# How to Build a Sensitivity Analysis Table in Excel (With 2 Criteria)

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Microsoft Excel is a powerful software. We can perform numerous operations on our datasets using Excel tools and features. There are many default Excel functions that we can use to create formulas. Many educational institutions and business companies use Excel files to store valuable data. Sometimes, we estimate possible outcomes from real-life projects by changing input variables. Accordingly, an analysis of those probable scenarios is necessary. This is called Sensitivity Analysis. In that case, we can stay prepared for whatever happens. Hence, this article will show you the 2 different criteria to build a Sensitivity Analysis Table in Excel.

## How to Build a Sensitivity Analysis Table in Excel: With 2 Criteria

In this article, weâ€™ll build the sensitivity analysis table for both one-variable and two-variable cases. To illustrate, weâ€™ll use the following dataset as an example. For instance, we have a Mortgage Amount, Interest Rate, and Months. In the One-Variable case, weâ€™ll consider 5 different mortgage amounts. And in the Two-Variable case, weâ€™ll take3 Â different values for months along with the 5 mortgage amounts. In cell C9, we input the formula:

`=PMT(C5/12,C6,C4)`

The PMT function determines the loan amount for a fixed interest rate, time period, and present value of the mortgage.

### 1. Build One Variable Sensitivity Analysis Data Table in Excel

Follow the below steps carefully to create a sensitivity analysis table based on one variable.

STEPS:

• First, select the cell range B9:C14.
• Then, go to Data âž¤ Forecast âž¤ What-If Analysis âž¤ Data Table.

• Consequently, the Data Table will pop out.
• Select cell C4 as the Column input cell.
• After that, press OK.

• As a result, itâ€™ll spill the precise monthly payment amounts.
• See the picture below.

• Now, click any cell in the spilled result range (C10:C14).
• Youâ€™ll see the same formula applied to all the output values.

Read More: How to Use What If Analysis in Excel

### 2. Create Excel Two-Variable Sensitivity Analysis Table

In this example, weâ€™ll arrange our dataset to consider the two variables. Weâ€™ll take 3 different time periods (60 months, 120 months, and 180 months) to pay back the mortgage amount. Here, 5 different values for the mortgage will be considered as well. Moreover, weâ€™ll move the formula in cell C9 for calculating the loan to cell B9. Now, learn the following process to build a Two-Variable Sensitivity Analysis Table in Excel.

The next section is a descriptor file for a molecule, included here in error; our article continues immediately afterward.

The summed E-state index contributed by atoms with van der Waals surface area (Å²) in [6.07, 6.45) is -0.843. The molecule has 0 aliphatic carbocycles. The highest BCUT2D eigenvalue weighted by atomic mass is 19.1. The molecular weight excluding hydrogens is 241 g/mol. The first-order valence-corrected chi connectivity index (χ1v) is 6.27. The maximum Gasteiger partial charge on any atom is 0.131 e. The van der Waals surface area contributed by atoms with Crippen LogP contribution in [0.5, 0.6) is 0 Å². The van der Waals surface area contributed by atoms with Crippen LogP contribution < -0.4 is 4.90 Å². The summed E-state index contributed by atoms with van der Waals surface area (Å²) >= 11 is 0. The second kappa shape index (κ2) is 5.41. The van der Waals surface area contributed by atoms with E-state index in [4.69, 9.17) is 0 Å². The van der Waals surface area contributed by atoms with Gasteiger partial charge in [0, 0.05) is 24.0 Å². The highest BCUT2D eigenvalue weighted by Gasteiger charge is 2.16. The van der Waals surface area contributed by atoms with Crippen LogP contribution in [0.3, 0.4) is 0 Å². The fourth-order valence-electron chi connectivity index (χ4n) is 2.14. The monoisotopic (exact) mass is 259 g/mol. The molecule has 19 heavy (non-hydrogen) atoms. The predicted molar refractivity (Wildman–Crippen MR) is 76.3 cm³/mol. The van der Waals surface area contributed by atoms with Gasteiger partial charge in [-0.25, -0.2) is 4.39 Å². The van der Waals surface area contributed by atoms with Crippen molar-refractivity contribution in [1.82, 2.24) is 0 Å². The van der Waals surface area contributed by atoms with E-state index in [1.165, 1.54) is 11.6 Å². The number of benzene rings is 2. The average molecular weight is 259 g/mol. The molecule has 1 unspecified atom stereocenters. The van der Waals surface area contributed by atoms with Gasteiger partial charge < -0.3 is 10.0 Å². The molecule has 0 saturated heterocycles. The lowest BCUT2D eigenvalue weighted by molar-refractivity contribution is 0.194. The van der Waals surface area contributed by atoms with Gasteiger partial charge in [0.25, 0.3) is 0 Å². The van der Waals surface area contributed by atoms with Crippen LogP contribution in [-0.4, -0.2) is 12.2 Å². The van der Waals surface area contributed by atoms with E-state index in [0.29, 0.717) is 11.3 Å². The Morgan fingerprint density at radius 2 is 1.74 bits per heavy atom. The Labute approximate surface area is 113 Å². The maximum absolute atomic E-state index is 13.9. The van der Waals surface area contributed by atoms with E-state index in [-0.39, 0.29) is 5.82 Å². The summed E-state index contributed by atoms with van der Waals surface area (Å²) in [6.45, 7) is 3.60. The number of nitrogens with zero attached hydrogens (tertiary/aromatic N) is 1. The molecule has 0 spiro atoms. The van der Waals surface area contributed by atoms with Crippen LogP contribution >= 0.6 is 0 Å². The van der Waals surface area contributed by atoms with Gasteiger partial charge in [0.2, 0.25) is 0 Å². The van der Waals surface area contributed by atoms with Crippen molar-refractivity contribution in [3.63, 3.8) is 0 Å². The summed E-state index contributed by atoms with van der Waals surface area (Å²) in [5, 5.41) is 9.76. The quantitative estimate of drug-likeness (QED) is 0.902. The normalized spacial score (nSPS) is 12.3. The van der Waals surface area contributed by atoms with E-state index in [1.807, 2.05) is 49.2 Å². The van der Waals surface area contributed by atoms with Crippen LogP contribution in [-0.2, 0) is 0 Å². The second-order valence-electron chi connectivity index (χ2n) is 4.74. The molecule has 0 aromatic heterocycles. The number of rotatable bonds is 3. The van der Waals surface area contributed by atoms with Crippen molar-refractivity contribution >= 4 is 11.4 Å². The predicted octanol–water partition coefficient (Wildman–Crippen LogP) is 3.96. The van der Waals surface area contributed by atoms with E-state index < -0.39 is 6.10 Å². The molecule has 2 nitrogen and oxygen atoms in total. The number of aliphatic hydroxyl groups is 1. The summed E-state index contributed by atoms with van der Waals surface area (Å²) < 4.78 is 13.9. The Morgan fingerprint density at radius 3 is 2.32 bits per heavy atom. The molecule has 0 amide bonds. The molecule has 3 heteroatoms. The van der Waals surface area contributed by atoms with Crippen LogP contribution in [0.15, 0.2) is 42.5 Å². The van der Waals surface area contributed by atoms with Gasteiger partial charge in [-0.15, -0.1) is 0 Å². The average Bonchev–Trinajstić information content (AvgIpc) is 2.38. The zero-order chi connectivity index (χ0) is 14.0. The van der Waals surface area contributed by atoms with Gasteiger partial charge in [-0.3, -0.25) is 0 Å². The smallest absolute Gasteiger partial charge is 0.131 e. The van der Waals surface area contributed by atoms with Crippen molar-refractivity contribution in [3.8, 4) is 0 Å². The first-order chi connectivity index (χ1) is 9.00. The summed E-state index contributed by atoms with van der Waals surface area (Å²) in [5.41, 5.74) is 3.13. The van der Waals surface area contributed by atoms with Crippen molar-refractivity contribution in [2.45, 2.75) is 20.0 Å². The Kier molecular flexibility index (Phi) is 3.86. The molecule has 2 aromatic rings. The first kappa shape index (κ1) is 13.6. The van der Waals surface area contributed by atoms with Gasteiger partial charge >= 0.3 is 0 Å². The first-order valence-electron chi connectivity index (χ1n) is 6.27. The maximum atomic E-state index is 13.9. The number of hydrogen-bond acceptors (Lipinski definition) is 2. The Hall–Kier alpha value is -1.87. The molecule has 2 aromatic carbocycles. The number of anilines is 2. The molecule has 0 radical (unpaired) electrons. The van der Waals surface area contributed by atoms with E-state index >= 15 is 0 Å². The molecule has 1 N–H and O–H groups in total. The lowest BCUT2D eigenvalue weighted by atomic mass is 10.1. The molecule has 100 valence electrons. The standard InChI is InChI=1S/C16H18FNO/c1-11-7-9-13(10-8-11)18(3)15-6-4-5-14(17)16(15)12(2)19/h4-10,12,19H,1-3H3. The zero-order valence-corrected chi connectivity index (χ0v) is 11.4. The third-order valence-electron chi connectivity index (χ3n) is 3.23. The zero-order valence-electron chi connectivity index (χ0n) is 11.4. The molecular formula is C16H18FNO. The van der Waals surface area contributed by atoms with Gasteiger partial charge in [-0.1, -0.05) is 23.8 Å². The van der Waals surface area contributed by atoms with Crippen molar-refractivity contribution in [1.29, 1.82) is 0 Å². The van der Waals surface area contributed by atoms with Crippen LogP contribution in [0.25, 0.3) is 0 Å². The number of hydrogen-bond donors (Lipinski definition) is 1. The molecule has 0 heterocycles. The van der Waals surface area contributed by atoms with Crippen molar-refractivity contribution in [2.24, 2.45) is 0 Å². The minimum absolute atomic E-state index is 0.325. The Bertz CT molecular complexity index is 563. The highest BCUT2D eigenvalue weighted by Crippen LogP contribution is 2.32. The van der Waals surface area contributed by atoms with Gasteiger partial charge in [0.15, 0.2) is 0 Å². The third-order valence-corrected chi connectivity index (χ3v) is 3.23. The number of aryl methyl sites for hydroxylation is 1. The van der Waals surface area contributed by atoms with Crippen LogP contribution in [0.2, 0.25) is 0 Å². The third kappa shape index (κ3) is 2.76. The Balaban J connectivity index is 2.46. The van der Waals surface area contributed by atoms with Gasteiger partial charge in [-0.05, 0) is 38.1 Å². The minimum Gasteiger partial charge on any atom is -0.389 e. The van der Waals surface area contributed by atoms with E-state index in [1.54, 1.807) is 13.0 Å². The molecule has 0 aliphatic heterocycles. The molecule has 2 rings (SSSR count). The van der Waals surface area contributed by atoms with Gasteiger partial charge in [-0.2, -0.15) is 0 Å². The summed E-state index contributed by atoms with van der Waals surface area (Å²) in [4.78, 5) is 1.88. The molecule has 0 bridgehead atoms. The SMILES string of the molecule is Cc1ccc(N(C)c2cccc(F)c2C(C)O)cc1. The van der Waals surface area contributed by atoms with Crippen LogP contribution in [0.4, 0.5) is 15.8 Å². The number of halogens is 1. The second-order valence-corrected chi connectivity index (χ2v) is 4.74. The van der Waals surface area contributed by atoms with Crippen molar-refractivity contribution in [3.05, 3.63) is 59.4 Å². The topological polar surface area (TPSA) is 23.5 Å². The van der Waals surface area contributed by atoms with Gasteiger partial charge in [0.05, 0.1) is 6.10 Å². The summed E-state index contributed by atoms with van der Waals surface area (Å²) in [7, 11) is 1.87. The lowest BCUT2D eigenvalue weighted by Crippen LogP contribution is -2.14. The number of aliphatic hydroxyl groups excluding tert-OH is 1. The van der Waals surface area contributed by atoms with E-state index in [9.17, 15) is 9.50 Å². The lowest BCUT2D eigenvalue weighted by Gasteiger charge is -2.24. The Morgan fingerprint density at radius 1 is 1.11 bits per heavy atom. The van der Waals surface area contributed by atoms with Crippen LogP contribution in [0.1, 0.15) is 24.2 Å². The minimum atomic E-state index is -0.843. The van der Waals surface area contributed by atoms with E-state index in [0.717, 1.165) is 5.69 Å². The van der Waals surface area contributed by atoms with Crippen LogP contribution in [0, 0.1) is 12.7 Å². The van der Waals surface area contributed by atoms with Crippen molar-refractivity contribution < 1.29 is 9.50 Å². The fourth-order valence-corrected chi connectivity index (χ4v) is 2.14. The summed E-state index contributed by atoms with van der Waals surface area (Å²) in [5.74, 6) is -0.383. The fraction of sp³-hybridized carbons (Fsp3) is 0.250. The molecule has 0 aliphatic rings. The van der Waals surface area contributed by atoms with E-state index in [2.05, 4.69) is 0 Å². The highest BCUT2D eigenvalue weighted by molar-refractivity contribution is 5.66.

STEPS:

• Firstly, choose the range B9:E14.
• Now, select Data âž¤ Forecast âž¤ What-If Analysis âž¤ Data Table.

• Subsequently, the Data Table will pop out.
• Next, choose C6 in the Row input cell.
• Again, select cell C4 as the Column input cell.
• After that, press OK.

• Thus, youâ€™ll get the sensitivity analysis data table as shown below.

• Select any cell in the output range.
• Youâ€™ll see that the same formula is behind all the outputs.

## Things to Remember

• Any changes in the inputs will result in changes in the final calculation of the outputs. For example, if you change the interest rate, the monthly payment amounts will get modified too. Therefore, special care is a must so that we donâ€™t change any input data by mistake.
• Moreover, you canâ€™t edit or delete a certain portion of the spilled output range. Youâ€™ll get a warning message if you try to do so. This could also result in unnecessary complications.
• During the two-variable data analysis, make sure you donâ€™t mix up while choosing the row and column input cells. Or else, itâ€™ll result in a big error.

## Conclusion

Henceforth, you will be able to build a Sensitivity Analysis Table in Excel following the above-described procedures. Keep using them and let us know if you have more ways to do the task. Donâ€™t forget to drop comments, suggestions, or queries if you have any in the comment section below.

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Aung Shine completed his bachelorâ€™s in Electrical and Electronics Engineering from Bangladesh University of Engineering and Technology. It has been almost 2 years since he joined SOFTEKO and actively working on the ExcelDemy project. Currently he works as a Team Leader where he guides his team members to create technical content. He has published 150+ articles and reviewed 50+ articles. He has also solved various user problems before. He has interests in Data Analysis, Power Query, Advanced Excel,... Read Full Bio

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